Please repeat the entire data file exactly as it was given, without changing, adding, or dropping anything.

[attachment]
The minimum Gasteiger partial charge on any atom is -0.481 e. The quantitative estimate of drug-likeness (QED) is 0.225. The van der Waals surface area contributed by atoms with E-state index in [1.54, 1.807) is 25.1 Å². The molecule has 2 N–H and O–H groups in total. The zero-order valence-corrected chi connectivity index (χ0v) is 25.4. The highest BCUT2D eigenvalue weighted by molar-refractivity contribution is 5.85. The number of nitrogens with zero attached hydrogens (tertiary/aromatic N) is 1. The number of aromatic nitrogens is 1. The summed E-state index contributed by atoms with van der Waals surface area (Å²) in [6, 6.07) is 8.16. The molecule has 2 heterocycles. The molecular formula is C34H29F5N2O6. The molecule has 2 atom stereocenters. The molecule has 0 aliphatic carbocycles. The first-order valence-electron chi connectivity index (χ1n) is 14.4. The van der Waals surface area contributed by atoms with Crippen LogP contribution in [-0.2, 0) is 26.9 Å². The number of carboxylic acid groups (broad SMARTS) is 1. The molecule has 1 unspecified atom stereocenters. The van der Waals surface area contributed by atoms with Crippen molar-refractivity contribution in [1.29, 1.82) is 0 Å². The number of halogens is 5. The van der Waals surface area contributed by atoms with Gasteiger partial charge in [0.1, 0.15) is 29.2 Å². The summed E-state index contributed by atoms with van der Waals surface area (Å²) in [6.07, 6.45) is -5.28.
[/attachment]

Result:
The minimum Gasteiger partial charge on any atom is -0.481 e. The quantitative estimate of drug-likeness (QED) is 0.225. The van der Waals surface area contributed by atoms with E-state index in [1.54, 1.807) is 25.1 Å². The molecule has 2 N–H and O–H groups in total. The zero-order valence-corrected chi connectivity index (χ0v) is 25.4. The highest BCUT2D eigenvalue weighted by molar-refractivity contribution is 5.85. The number of nitrogens with zero attached hydrogens (tertiary/aromatic N) is 1. The number of aromatic nitrogens is 1. The summed E-state index contributed by atoms with van der Waals surface area (Å²) in [6, 6.07) is 8.16. The molecule has 2 heterocycles. The molecular formula is C34H29F5N2O6. The molecule has 2 atom stereocenters. The molecule has 0 aliphatic carbocycles. The first-order valence-electron chi connectivity index (χ1n) is 14.4. The van der Waals surface area contributed by atoms with Crippen LogP contribution in [-0.2, 0) is 26.9 Å². The number of carboxylic acid groups (broad SMARTS) is 1. The molecule has 1 unspecified atom stereocenters. The van der Waals surface area contributed by atoms with Crippen molar-refractivity contribution in [1.29, 1.82) is 0 Å². The number of halogens is 5. The van der Waals surface area contributed by atoms with Gasteiger partial charge in [0.1, 0.15) is 29.2 Å². The summed E-state index contributed by atoms with van der Waals surface area (Å²) in [6.07, 6.45) is -5.28.